Brian Toby started the second day of presentations by putting out a call for anyone with a good plan for an instructional course or topic to get in touch with the ACA Education Committee. ACA would be interested in hosting a workshop–virtually or in person–to promote crystallography and crystallographic education
Cora Lind-Kovacs (University of Toledo) citing the problem of the decline in formal crystallography teaching in the age of modern instrumentation and computing which contributes to errors in data processing and interpretation, discussed strategies for attracting newcomers to crystallography; in her words, inviting “newcomers to a successful life in reciprocal space.” Dr. Lind-Kovacs gave an overview of their in-house small molecule, macromolecular and powder crystallography courses, included examples of hands-on projects, and ended by offering that practitioners should be willing to make themselves available in their communities for informal crystallography teaching.
Uta Ruett (Argonne National Laboratory), described her experience in organizing the National School on Neutron and X-ray scattering (NX school) at Argonne and Oak Ridge National Laboratories. Due to the COVID-19 pandemic such school was held on line. Dr. Ruett described challenges of online workshops which have been attended by more than 300 participants. One major one is the absence of face to face interaction. However, some positive moments were also highlighted. First is the dramatic increase in the number of questions which were asked during the lectures. Second, is breakout rooms which allowed prolonged interactions and discussions between beamline scientist and school participants. In addition diversity and inclusion sections were introduced at NX school.
Louise Dawe (Wilfrid Laurier University, @LouiseDawe) described her development and delivery of “High Impact Small Molecule Crystallography Skills Development Through Local Undergraduate Curriculum and Regional Workshops and Schools”. Dr. Dawe utilized her experiences from organizing the Canadian National Committee for Crystallography Chemical Crystallography Workshop (CCCW2020) and teaching at the American Crystallographic Association Summer Course in Chemical Crystallography to develop a curriculum to teach Crystallography via a virtual platform. These relatively small learning environments allowed for a variety of interactions between students and facilitators. Dr. Dawe’s presentation highlighted: 1. The diversity of experiences that trainees have; 2. The logistical aspects of organizing and teaching in the various ventures, with a goal of transition to remote delivery for CCCW2020 due to the current pandemic; and 3. The insights and results from past trainees whose research practices were transformed as a result of participation in the educational opportunities provided by Louise Dawe.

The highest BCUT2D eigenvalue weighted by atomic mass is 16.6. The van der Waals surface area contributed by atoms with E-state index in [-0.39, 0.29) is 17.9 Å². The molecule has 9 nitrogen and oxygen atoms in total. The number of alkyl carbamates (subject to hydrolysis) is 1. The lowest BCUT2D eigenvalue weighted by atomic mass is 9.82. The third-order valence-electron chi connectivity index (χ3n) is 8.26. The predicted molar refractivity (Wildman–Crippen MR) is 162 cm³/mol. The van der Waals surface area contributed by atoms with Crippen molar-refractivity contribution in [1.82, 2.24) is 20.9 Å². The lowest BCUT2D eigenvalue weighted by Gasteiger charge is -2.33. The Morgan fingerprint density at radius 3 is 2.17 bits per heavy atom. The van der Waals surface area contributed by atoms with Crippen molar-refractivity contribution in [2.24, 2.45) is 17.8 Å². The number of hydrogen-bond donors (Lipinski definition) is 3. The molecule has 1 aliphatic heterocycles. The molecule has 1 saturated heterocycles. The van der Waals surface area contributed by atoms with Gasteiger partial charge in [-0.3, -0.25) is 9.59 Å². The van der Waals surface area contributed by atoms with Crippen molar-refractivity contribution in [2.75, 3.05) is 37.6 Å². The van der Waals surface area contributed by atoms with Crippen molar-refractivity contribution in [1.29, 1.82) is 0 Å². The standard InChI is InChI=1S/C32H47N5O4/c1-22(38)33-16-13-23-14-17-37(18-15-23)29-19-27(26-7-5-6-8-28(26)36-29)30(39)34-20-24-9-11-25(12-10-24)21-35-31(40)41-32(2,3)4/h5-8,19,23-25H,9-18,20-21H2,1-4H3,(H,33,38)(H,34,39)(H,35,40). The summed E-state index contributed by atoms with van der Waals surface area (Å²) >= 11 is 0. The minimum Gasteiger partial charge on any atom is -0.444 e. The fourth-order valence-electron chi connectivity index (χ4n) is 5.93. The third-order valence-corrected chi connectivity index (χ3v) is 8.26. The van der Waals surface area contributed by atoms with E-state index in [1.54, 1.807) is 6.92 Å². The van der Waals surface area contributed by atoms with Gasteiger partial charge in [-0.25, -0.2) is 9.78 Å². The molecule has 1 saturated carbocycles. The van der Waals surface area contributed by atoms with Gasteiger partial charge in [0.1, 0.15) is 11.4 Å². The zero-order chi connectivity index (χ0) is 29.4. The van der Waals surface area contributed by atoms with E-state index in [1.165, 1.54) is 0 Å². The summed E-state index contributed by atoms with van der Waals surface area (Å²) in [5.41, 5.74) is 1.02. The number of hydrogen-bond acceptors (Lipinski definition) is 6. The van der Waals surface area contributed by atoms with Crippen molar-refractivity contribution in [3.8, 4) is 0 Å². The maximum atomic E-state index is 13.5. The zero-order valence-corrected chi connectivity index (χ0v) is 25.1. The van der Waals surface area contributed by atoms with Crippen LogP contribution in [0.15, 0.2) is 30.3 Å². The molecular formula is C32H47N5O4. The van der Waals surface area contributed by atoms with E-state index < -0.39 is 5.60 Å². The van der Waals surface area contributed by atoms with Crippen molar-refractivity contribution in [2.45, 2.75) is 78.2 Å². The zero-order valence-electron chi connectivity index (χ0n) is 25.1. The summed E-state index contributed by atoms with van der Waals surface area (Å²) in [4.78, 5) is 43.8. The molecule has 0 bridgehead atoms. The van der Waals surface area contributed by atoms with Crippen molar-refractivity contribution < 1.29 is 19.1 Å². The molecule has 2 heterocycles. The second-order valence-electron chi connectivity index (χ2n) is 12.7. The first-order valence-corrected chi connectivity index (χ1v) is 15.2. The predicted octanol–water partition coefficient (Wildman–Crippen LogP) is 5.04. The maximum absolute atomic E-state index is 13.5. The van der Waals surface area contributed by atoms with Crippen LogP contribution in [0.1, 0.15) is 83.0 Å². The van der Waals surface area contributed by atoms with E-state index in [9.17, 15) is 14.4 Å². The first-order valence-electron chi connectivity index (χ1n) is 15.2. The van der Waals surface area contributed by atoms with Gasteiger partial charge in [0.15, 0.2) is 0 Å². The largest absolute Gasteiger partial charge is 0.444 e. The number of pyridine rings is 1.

Joseph Ferrara (Rigaku Americas Corporation) shared his experiences from “Teaching a Large Scale Crystallography School with Zoom Webinar” The both of the editions of the course over the summer each had over 1100 students registered. Due to the course delivery, students from all over the world with a variety of abilities, backgrounds and challenges were able to participate. The practical applications based course covered topics from Crystallization to Reporting and Cif checking. The success of this course was attributed to a dedicated team of facilitators who collectively spent over 550 hours preparing for course delivery and associated aspects.
The final presentation by William Bauer described An X-ray Free Electron Laser (XFEL) Science Education Model Designed for Large Centers and Its Application To Individual Laboratories. In addition to scientific contributions, the BioXFEL Science and Technology Center provides customized educational programming for scientists, students, and the general public. These include undergraduate (and recent graduate) summer internships, cross-training scholarship, and customized scientific workshops hosted at BioXFEL partner facilities. The presentation touched on many of the themes of both parts of the symposium, including the long-term benefits of making crystallographic education accessible and available to future generations.
A possible charge to the ACA that developed during the discussions was the development of a website to collect and distribute all of the lectures, presentations, and training materials that were generated during the pandemic.
Many thanks to the Symposium sponsors IUCr Journals, Rigaku, Structural Dynamics, and to our Zoom hosts and facilitators: Madeline Deck, Carla Slebodnick, and Christina Zimanyi.